Book Review – Blind Faith by Ben Elton


Cover of "Blind Faith"

Cover of Blind Faith

I have to be honest from the outset – I LOVE Ben Elton! I doubt it would be possible for him to write a book and me not love it! And Blind Faith is definitely no exception!

As with pretty much all of his work Blind Faith is a darkly satirical work of comedy genius.

The story is set in a future with people that initially made me think of the fat slobish characters portrayed in a more childish way in Wall-E.  The overweight, junk food eating, sedentary lifestyles of Wall-E are prominent, but in this very adult world the characters are also near naked – the more flesh on show the better. There is no such thing as privacy, it is a crime, thus everything from losing your virginity, childbirth, death and everything in between is shared in all its bare, gory detailed glory through videos and blogs; in this world social media is ‘Queen’ and the only thing greater is ‘The Temple’ – The King of this distorted society.

The story follows Trafford, who when we first meet him has just had a new baby girl, Caitlin Happymeal with his current wife Chantorria and works as a civil servant for the Temple in their National Data Bank, NatDat, in the DegSep (degrees of separation) department where every detail about every person is collected, collated and cross-referenced. But Trafford is not happy, he craves privacy a word he dare not even speak for fear of reproach. So he tries to hold on to a tiny piece of privacy by keeping his thoughts to himself.  He thinks that the Temple is wrong but cannot voice his hatred of it and ‘The Love’, the God of all. Faith was a legal requirement,  but Trafford feels alone in his belief that having faith in the Temple, The Love is not something one should have faith in. What kind of God could possibly be good if he bought it upon almost all children to die before they reached the age of 5? Every woman was obliged to have as many children as possible as the survival rate was so low, Trafford had himself lost his first child and knew deeply how painful the loss was – how could any God consider this a good thing? But what Trafford does not realise is that it is due to the fact that vaccination is illegal that the children are dying, dying of diseases that were once irradicated.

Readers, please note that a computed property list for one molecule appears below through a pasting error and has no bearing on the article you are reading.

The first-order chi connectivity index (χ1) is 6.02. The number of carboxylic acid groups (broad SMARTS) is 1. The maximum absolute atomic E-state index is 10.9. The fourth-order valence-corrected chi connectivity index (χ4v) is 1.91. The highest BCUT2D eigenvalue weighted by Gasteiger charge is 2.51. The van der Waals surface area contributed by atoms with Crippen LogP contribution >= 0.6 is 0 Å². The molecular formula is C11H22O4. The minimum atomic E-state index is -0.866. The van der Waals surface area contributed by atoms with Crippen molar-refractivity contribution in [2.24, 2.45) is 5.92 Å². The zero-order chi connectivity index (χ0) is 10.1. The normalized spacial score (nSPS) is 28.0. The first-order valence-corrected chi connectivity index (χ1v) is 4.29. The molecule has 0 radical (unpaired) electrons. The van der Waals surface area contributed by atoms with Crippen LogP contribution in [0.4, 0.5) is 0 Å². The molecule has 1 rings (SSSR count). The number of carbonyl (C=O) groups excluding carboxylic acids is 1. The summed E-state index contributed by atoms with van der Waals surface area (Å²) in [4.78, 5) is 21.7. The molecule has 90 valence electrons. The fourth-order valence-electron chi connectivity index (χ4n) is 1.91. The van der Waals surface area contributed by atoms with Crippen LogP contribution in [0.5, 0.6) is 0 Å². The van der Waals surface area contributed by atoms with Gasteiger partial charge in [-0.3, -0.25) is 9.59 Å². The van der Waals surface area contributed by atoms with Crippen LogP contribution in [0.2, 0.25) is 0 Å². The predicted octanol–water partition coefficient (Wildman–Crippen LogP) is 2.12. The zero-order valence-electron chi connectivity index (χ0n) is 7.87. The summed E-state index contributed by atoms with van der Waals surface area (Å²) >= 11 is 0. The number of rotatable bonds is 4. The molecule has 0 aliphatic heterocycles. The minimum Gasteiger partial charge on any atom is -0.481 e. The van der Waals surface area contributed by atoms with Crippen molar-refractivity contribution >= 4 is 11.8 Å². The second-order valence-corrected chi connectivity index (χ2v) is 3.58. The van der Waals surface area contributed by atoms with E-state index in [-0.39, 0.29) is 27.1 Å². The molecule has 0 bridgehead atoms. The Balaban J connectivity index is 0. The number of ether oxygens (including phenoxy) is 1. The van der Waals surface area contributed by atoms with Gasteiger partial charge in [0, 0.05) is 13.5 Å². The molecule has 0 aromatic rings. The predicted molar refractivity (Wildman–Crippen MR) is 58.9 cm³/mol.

An older colleague, Cassius, at fizzycoff (physical office – everything has a short  version in this world, kind of like text speech) takes him to lunch and introduces him to a wonderful new world, a world of secrets, books, and vaccination. Trafford is nervous that he is being set-up, entrapped for the Inquisition but after a few more meetings and events he comes to feel safe and alive in this new world. The greatest promise of which is the one thing Trafford wants even more than privacy – for his daughter to survive…

I won’t give away any more of the story as I really think you should read this book! It is a scary insight into how our future could actually develop given our over reliance on the internet and our corrupt all consuming government leaders! Sex, power, fame and glory all come with the ultimate price in this fast-paced story with a disturbing twist and no happy endings…

I love the character development and the way so much of what we hold dear today is twisted into a distorted sickening future that is so believabley real.

Please read, and let me know what you think! Enjoy, I sure did!! 😀

Would you like to live in a world where you have no privacy at all?

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6 comments on “Book Review – Blind Faith by Ben Elton

    • No problem Roy, all of Ben’s books are great, I highly recommend them – so long as people are not easily offended by digs at politics, religion and well, just about anything prominent in society, if you can take it tongue in cheek, (with a bit of heavy sexual reference at times too) then you should enjoy his work 🙂

  1. I read this book a while ago and thoroughly enjoyed it. It also had some very serious points to make, which seem to me to be Elton’s extrapolations of the worst of today’s world taken to excess. Thought provoking and entertaining.

    • Indeed, Ben has a habit of doing that in may of his books, from the ‘big brother’ element of Dead Famous and ‘X-factor’ reflections in Chart Throb, to violence in Popcorn and so many societal issues in Stark! True brilliance at every page turn! 😀

  2. This sounds like it’ll be an awesome read! As soon as get money in January (yes I’m a layabout student!) I’ll look into buying it! It certainly sounds interesting and I definitely can imagine it happening, which is always a fantasic sign for a book!

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